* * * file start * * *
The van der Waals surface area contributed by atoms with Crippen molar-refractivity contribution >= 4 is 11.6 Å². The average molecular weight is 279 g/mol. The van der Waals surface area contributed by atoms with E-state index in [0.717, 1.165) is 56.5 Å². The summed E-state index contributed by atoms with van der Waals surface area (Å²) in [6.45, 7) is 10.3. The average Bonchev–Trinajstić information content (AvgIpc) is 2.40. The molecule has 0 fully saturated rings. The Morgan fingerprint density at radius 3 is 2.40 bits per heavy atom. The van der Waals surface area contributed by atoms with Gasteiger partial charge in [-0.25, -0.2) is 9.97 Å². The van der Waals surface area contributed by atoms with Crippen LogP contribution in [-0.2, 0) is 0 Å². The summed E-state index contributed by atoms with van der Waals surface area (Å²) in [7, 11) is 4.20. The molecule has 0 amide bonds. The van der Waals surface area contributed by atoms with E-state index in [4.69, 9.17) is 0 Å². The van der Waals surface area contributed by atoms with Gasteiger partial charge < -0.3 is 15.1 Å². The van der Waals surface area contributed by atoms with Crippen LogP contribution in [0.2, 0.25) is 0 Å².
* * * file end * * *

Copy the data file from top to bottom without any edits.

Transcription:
The van der Waals surface area contributed by atoms with Crippen molar-refractivity contribution >= 4 is 11.6 Å². The average molecular weight is 279 g/mol. The van der Waals surface area contributed by atoms with E-state index in [0.717, 1.165) is 56.5 Å². The summed E-state index contributed by atoms with van der Waals surface area (Å²) in [6.45, 7) is 10.3. The average Bonchev–Trinajstić information content (AvgIpc) is 2.40. The molecule has 0 fully saturated rings. The Morgan fingerprint density at radius 3 is 2.40 bits per heavy atom. The van der Waals surface area contributed by atoms with Gasteiger partial charge in [-0.25, -0.2) is 9.97 Å². The van der Waals surface area contributed by atoms with Crippen LogP contribution in [-0.2, 0) is 0 Å². The summed E-state index contributed by atoms with van der Waals surface area (Å²) in [7, 11) is 4.20. The molecule has 0 amide bonds. The van der Waals surface area contributed by atoms with E-state index in [4.69, 9.17) is 0 Å². The van der Waals surface area contributed by atoms with Gasteiger partial charge < -0.3 is 15.1 Å². The van der Waals surface area contributed by atoms with Crippen LogP contribution in [0.2, 0.25) is 0 Å².